Morton and Latour are more strongly committed to the idea that Earth in the Anthropocene engenders a new world. Morton explicitly attributes a unique world-ending character to Earth, which necessitates rethinking science beyond its modern articulation. He accordingly sees science itself undermining the modern image of science by revealing the association between humanity and hyperobjects like Earth. Rather than offering a legitimization of scientific certainty, Morton’s nonmodern “science is actually shifty and uncertain” and “restrains itself from ontological arrogance.”125 Hence, instead of positing certain facts, science arranges data emanated by objects and occasionally, as in the case of ESS, offers an aesthetic glimpse of “the givenness of data” as such.126 As a form of aesthetics, this is no longer the distant glimpse of a dissociated modern witness, but the proximate glimpse of intimate and always incomplete interobjective involvement. Earth thereby uniquely imposes a new world, or rather demonstrates that “the end of the world has already occurred,”127 but this is less of a scientific demonstration than an aesthetic exhibition. The advent of hyperobjects, like Earth—an aesthetic rather than scientific object—has terminated modern dissociation, thereby opening the door toward being ecological, an intimate, nonhierarchical, solidary coexistence that appreciates all entities. Within this coexistence, science offers a glimpse on an interconnected real in which human entities happen to participate, with no room for stepping outside. This intimacy announces the impossibility of exclusion and sovereignty, as this would presuppose the existence of a dissociated, exceptional, beyond from which sovereign decisions can be made. In manifesting the clear absence of this beyond, ESS figures as the troubadour that is receptive to what hyperobjects emanate, wielding the appropriate instruments to communicate the call for solidarity with what has been emanated, without voicing any specific prescriptions.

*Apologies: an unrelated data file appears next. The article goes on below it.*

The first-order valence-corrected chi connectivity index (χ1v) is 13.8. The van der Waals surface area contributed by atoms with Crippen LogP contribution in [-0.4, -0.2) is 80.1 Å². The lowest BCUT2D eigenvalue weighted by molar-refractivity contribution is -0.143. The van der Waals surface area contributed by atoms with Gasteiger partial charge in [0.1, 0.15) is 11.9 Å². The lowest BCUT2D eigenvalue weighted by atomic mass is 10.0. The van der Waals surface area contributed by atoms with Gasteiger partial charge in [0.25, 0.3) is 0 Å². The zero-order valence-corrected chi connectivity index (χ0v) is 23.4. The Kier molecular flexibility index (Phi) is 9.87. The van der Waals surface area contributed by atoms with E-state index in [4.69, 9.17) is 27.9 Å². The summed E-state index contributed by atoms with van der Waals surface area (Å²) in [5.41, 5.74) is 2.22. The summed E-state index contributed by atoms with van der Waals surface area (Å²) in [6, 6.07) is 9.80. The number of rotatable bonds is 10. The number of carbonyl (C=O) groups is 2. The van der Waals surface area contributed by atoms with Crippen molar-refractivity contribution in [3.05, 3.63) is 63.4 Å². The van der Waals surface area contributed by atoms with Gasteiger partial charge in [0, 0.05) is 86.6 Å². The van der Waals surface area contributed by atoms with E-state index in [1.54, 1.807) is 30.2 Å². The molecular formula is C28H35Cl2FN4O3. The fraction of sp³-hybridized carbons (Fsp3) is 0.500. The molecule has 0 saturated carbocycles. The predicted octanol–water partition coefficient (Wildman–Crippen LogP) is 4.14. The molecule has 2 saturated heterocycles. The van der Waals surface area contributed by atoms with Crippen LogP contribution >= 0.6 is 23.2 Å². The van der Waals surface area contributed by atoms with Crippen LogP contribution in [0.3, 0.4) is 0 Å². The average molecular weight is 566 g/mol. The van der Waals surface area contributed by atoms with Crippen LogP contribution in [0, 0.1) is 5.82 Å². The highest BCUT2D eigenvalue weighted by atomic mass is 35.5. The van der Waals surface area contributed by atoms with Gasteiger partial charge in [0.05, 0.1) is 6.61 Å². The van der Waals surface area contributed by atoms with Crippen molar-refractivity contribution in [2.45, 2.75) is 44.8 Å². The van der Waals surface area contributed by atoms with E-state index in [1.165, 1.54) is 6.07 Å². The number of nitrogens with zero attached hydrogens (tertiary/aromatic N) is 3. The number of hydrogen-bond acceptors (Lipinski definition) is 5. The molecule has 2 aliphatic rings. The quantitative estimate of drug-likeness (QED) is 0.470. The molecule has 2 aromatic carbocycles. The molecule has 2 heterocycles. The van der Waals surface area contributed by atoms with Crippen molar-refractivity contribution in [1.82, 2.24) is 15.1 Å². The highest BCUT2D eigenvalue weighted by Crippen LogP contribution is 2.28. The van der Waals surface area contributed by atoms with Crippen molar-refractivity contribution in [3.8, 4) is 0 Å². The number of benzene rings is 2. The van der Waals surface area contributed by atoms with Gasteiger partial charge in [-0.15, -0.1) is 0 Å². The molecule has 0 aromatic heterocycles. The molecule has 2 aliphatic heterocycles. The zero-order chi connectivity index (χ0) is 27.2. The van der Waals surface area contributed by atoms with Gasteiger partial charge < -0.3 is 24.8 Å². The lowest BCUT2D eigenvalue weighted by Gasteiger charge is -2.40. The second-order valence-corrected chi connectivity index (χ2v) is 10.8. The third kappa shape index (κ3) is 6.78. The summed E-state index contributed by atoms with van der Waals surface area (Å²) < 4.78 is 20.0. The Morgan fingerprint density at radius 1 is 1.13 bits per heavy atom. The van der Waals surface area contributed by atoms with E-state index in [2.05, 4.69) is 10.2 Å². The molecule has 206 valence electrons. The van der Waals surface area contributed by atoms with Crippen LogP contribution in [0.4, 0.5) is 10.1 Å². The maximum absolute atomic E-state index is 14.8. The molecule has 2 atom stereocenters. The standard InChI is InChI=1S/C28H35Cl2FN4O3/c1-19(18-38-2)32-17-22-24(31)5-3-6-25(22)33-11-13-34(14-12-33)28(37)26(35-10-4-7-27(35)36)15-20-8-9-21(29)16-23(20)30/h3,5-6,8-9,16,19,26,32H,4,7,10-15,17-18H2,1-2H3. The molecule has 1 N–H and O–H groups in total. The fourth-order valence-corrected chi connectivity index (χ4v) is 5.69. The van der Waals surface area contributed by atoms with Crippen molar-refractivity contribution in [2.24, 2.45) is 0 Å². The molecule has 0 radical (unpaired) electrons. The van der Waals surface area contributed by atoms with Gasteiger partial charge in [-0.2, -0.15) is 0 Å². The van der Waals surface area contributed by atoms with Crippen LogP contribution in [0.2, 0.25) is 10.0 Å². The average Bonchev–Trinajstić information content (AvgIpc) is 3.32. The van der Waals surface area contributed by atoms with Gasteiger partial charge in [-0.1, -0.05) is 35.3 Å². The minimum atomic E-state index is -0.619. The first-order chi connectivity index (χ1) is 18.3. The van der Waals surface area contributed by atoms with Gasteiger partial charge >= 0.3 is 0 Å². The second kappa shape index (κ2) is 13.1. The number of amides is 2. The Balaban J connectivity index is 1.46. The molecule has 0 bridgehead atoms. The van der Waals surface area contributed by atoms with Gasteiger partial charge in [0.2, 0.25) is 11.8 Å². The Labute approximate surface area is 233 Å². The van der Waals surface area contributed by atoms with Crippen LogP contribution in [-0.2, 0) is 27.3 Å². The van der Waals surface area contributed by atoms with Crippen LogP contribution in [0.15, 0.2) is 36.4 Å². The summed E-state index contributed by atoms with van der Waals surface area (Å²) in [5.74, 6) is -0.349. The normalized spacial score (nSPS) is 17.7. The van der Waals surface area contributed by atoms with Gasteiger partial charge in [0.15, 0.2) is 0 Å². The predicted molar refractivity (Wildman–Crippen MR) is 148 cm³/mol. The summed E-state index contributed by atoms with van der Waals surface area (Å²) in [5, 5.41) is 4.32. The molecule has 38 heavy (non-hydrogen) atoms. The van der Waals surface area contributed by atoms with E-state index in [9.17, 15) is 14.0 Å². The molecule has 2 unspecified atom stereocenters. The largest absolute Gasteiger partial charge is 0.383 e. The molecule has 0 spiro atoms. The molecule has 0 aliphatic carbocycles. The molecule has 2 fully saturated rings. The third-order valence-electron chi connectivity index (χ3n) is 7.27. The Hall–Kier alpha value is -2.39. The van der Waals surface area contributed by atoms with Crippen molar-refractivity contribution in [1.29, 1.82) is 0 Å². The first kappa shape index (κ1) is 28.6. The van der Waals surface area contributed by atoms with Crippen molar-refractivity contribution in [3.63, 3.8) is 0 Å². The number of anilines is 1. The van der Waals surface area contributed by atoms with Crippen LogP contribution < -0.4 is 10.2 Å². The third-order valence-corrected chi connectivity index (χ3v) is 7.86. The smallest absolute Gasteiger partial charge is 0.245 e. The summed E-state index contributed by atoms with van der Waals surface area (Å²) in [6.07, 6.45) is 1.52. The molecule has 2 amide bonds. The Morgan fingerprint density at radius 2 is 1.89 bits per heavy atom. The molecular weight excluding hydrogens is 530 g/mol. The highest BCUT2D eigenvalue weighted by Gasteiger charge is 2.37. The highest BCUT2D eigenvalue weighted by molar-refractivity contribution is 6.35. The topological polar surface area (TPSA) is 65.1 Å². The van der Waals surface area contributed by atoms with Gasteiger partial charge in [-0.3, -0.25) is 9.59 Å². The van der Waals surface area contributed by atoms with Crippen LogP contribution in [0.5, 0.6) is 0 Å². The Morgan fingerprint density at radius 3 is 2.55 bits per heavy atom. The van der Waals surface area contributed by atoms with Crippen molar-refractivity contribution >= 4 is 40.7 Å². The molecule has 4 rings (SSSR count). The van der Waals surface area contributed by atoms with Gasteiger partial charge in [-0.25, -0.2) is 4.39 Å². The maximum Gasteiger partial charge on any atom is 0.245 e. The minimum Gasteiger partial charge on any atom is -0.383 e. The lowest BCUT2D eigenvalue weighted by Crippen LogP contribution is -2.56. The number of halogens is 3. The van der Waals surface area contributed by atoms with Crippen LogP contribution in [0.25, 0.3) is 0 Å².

Latour likewise regards the emergence of Earth in the Anthropocene as uniquely engendering a new world, albeit with a significant difference compared to Morton. On the one hand, Morton celebrates science as something that helps offer an aesthetic glimpse of being much more intimate with objects than hitherto recognized, thereby stressing a welcoming receptivity to science in the name of being ecological. Latour, on the other hand, advances a conceptualization of science as something to be actively appropriated into a political project that necessitates not a warm welcome but a state of war in which a new form of sovereignty must be found.